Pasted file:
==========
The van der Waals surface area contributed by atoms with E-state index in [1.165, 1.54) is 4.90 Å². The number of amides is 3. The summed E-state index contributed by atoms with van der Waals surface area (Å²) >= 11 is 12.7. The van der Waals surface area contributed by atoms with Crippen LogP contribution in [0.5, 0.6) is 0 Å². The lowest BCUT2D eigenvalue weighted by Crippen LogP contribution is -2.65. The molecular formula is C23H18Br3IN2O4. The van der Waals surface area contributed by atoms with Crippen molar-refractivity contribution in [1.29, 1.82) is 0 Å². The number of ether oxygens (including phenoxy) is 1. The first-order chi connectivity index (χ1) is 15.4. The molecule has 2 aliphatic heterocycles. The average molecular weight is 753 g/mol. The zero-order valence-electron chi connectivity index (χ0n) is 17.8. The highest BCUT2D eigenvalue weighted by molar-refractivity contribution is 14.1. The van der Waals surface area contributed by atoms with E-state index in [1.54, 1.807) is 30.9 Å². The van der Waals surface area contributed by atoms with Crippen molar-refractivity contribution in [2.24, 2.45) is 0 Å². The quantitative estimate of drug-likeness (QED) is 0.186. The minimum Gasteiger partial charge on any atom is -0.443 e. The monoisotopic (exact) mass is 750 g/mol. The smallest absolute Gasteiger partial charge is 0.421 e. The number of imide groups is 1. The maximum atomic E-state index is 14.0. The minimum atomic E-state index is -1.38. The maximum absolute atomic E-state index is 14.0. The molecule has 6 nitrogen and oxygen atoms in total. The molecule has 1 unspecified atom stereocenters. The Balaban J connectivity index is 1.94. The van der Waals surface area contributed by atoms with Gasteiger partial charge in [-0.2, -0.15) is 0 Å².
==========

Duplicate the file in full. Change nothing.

The van der Waals surface area contributed by atoms with E-state index in [1.165, 1.54) is 4.90 Å². The number of amides is 3. The summed E-state index contributed by atoms with van der Waals surface area (Å²) >= 11 is 12.7. The van der Waals surface area contributed by atoms with Crippen LogP contribution in [0.5, 0.6) is 0 Å². The lowest BCUT2D eigenvalue weighted by Crippen LogP contribution is -2.65. The molecular formula is C23H18Br3IN2O4. The van der Waals surface area contributed by atoms with Crippen molar-refractivity contribution in [1.29, 1.82) is 0 Å². The number of ether oxygens (including phenoxy) is 1. The first-order chi connectivity index (χ1) is 15.4. The molecule has 2 aliphatic heterocycles. The average molecular weight is 753 g/mol. The zero-order valence-electron chi connectivity index (χ0n) is 17.8. The highest BCUT2D eigenvalue weighted by molar-refractivity contribution is 14.1. The van der Waals surface area contributed by atoms with E-state index in [1.54, 1.807) is 30.9 Å². The van der Waals surface area contributed by atoms with Crippen molar-refractivity contribution in [2.24, 2.45) is 0 Å². The quantitative estimate of drug-likeness (QED) is 0.186. The minimum Gasteiger partial charge on any atom is -0.443 e. The monoisotopic (exact) mass is 750 g/mol. The smallest absolute Gasteiger partial charge is 0.421 e. The number of imide groups is 1. The maximum atomic E-state index is 14.0. The minimum atomic E-state index is -1.38. The maximum absolute atomic E-state index is 14.0. The molecule has 6 nitrogen and oxygen atoms in total. The molecule has 1 unspecified atom stereocenters. The Balaban J connectivity index is 1.94. The van der Waals surface area contributed by atoms with Gasteiger partial charge in [-0.2, -0.15) is 0 Å².